Product —  18th Aug 2017

Compowind® and its Potential to Reduce Operational Cost of Wind Turbines

Advances in design, material and drivetrain testing resulted in substantial improvements of wind turbine reliability. But with continuous growth in size, the risk of gearbox damage appears to be back on the agenda, and further upscaling of conventional drivetrain designs is limited and might require an alternative design. 

Non-Torque Loads

Avoiding parasitic loads by mounting the gearbox rigidly to the main frame and decoupling the rotor from the gearbox is a potential alternative. Geislinger Compowind® is a lightweight, fatigue resistant and maintenance-free low speed shaft coupling made of advanced composites, relieving the gearbox from unnecessary stress and fatigue (figure 1). The latest 8 MW and offshore wind turbines, featuring high integrated drivetrain designs with a low speed shaft coupling between the rotor and the gearbox, confirm this trend.

Figure 1: Operating principle of standard drivetrain with the gearbox mounted elastically (red) vs. gearbox mounted rigidly and the Geislinger Compowind® absorbing non-torque loads (green).
Figure 1: Operating principle of standard drivetrain with the gearbox mounted elastically (red) vs. gearbox mounted rigidly and the Geislinger Compowind® absorbing non-torque loads (green).

Dynamic Load Study

The renowned Center for Wind Power Drives (CWD), RWTH University of Aachen, has done comprehensive dynamic load studies on behalf of Geislinger. They clearly demonstrated that Compowind® prevents constraining forces in a rigid bearing arrangement; an abstract hereinafter illustrates the magnitude of load reduction and the potential to enhance the dynamic system behaviour:

Figure 2 and Figure 3
Figure 2 and Figure 3

Figure 2: The load comparison of pitching moment (My) at design load shows distinctive reduction of moments and fatigue load (red graph). Figure 3: A modal analysis unveils severe drivetrain modes caused by elastic gearbox mounts (black graph), explaining dynamics and fatigue load in figure 2 (black graph).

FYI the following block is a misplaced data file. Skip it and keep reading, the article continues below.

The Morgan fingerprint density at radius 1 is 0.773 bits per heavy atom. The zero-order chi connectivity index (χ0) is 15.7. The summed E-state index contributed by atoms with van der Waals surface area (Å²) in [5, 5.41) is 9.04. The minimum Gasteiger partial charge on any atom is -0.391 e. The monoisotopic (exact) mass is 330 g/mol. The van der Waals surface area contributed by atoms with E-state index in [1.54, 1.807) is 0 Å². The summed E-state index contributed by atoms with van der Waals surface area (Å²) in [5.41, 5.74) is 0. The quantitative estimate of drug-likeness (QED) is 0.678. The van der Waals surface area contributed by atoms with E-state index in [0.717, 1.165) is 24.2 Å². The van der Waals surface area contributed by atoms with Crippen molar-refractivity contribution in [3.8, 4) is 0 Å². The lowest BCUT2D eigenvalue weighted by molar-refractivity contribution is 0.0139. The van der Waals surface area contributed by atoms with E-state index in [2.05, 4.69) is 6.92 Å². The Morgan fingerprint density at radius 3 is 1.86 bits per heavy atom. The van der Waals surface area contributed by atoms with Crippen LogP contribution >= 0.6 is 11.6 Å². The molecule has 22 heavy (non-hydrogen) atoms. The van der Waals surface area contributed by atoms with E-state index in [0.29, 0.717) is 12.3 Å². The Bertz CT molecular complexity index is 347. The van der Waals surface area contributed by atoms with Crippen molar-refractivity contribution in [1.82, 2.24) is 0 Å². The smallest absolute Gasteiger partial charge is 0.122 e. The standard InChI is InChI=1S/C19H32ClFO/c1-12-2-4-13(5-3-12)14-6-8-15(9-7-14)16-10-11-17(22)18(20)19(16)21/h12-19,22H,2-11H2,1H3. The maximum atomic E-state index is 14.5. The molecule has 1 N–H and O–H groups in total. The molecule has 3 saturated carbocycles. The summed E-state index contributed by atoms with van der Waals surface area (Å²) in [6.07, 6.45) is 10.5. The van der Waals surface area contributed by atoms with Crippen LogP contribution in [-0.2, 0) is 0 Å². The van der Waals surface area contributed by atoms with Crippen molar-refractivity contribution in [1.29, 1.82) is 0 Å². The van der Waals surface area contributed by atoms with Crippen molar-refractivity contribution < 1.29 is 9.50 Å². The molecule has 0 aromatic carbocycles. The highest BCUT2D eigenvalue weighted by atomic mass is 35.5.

Figure 4
Figure 4

Figure 4: The comparison of yaw moments (Mz) in the Rainflow-counting analysis clearly shows a high number of oscillating cycles and high amplitudes in the reference model which is caused by alternating loads (left). This dynamic effect does not occur in the coupling model thanks to the rigidly mounted gearbox (right).

Figure 5: By comparing thrust loads (Fx) after the occurrence of an emergency stop, the massive improvement in dynamic system behaviour becomes obvious (coupling model, red graph).
Figure 5: By comparing thrust loads (Fx) after the occurrence of an emergency stop, the massive improvement in dynamic system behaviour becomes obvious (coupling model, red graph).

Commercial Study

The objective of the study carried out by CWD was to identify the potential of reducing the operational cost (OPEX) of a 6 MW offshore wind turbine under the assumption that Compowind® has the potential to reduce non-torque loads applied to the gearbox input shaft and thus may have positive effects on OPEX as gearbox failures are reduced and the number of gearbox exchanges is decreased. Reduced gearbox failures lead to higher availability of the turbine and therefore the annual energy production (AEP) increases. According to a GE publication in 2016, 61% of gearbox replacements are due to failure within the planetary stage, thereof 36% planet bearings and 25% planetary stage gear (figure 6). Together with an assumed failure reduction of 90%, a realistic best-case reduction potential of a gearbox exchange results in 55%.

Figure 6: Reasons for gearbox exchange (source: GE)
Figure 6: Reasons for gearbox exchange (source: GE)

OPEX (shipping, material, labour) and AEP values were calculated under the following assumptions (figure 7): 4.500 full load hours annual energy production, 271 GWh over its lifetime, an offshore LCOE reference value of 12.8 ct/kWh, a day rate for a jack-up vessel at 80 k€, average cost for a gearbox exchange at 80 k€, and a number of major replacement at 0.154 annually. The LCOE is calculated by the net value of energy generation over the entire lifetime of a wind turbine (figure 7).

Figure 7: Total OPEX savings and LCOE reduction potential over lifetime
Figure 7: Total OPEX savings and LCOE reduction potential over lifetime

Taking into account that a gearbox replacement at difficult and rarely accessed offshore locations might take much longer than six days, the potential savings will be significantly higher compared to the results illustrated above.